According to the Lloyds Bank UK Business Digital Index, 58% of charities lack basic digital skills. Despite this research showing that digitally mature charities are more than twice as likely to see an increase in funding, only 23% of UK charities are investing in improving their employees’ digital skills.
At NCVO we’re proud to be building a digital workforce. We’ve been running the Learning Lab, our digital skills programme, since June 2015. We’ve engaged 70% of our current staff with 95% saying they feel more confident after attending a session, and we’re approaching our 100th session.
We’ve learnt a lot along the way, and I’m excited to share this, and our new free toolkit, Building a digital workforce, with you. This has been created to help organisations improve their employees’ skills and confidence, to create a more digital culture, and help close that skills gap.
Platforms or people?
With more focus on new technology to deliver digital projects, many charities are achieving great things through adopting more agile, user-led, innovative approaches. But what about behaviour and culture within your organisation?
Technology doesn’t really work without knowledge, and knowledge comes from people. There’s not much point in overhauling your platforms and processes if you’re not willing to invest the time in showing people how and why to use them.
Removing the digital silo
Part of the digital transformation process requires a shift from the more traditional centralised model, where digital skills and responsibilities predominantly sit within the digital team, to a hub and spoke model, where digital expertise is distributed more evenly across teams. This isn’t as simple as redistributing the digital team. It requires a culture change where people are not only equipped with the skills to use digital more effectively and efficiently, but feel confident to apply these skills.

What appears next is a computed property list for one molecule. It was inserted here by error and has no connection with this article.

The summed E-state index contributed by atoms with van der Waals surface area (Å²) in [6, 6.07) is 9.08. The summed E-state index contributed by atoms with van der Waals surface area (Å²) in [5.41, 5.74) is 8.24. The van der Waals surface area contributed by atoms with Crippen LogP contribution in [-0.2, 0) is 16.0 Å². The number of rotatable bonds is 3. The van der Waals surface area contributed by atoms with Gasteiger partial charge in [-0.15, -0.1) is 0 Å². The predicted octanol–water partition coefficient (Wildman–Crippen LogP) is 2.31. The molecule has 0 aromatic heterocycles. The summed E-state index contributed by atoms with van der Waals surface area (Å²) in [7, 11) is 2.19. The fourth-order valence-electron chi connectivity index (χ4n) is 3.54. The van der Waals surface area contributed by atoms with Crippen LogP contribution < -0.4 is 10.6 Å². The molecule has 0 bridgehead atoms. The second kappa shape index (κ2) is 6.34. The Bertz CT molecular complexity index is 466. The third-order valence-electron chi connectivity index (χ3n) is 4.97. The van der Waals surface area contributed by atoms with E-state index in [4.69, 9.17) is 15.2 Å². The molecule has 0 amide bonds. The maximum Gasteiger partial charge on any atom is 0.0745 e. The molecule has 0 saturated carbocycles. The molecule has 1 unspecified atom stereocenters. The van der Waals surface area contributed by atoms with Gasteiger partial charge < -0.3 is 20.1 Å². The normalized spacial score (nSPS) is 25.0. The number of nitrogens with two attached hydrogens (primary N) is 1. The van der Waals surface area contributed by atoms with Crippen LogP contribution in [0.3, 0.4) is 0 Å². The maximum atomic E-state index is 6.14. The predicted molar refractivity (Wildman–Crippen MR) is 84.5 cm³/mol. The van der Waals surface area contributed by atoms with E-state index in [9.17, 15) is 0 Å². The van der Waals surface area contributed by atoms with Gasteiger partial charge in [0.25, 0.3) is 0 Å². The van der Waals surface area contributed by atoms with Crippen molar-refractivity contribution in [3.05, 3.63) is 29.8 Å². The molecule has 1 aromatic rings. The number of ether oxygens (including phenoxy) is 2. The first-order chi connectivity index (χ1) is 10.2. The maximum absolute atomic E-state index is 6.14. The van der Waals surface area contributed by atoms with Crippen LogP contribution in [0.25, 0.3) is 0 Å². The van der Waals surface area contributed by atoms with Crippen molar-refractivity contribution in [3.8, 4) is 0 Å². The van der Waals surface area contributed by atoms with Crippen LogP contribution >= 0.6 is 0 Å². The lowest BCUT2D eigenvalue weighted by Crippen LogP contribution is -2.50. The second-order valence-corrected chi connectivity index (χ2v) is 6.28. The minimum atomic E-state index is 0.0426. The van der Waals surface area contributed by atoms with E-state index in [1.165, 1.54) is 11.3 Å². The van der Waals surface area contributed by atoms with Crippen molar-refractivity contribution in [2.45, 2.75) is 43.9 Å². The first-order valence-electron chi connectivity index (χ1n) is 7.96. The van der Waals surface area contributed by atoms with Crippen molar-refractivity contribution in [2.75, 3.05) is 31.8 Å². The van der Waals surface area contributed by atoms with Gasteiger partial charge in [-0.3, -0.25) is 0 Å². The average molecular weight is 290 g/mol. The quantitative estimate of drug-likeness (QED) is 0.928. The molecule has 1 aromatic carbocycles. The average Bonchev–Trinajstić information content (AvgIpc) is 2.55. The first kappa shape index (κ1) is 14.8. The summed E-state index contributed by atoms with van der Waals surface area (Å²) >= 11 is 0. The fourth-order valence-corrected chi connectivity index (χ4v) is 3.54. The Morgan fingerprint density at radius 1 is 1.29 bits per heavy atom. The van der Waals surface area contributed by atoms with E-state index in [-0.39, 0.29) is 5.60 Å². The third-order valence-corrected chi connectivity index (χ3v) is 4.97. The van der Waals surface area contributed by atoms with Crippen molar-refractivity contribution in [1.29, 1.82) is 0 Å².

Confidence first, skills second
People learn by doing. But without confidence, they probably won’t start doing. Our Learning Lab isn’t trying to turn everyone in the organisation into digital specialists – we don’t need 100 coders, SEO experts or data analysts. What we’re trying to achieve is building people’s confidence so they feel encouraged to experiment, curious to try new ways of working, and supported to learn by doing.
A peer to peer approach
External training can fill skills gaps and provide key specialist support, but peer to peer learning can do this and more. It creates a nurturing environment. By celebrating the talent and knowledge of staff, you’re giving those delivering sessions an opportunity to build their own skills and confidence as well as their colleagues.
According to CIMA peer to peer learning increases motivation and depth of understanding. It can also be more cost and time effective as it facilitates continued learning (the trainer remains a colleague) and allows you to tailor content to meet the specific needs of your organisation’s structure, culture and strategy.
We can help
I’ve been fortunate that a large part of my role at NCVO has focused on designing and running the Learning Lab. I’ve had time to think strategically and plan a structured programme that can be managed in a sustainable way. However I think back to my previous role, in a medium sized charity where I was one of two members of the digital team. We had the skills and knowledge to train colleagues, however we didn’t have the time to research, plan, consider, design, pilot and deliver.
This is why we’ve created Building a digital workforce – a four-part toolkit of editable templates, resources and practical guidance; and a series of bespoke workshops, training and support – to help you plan, design and deliver you own internal skills development programme. I really hope this will save you time, money and help you build your own digital workforce.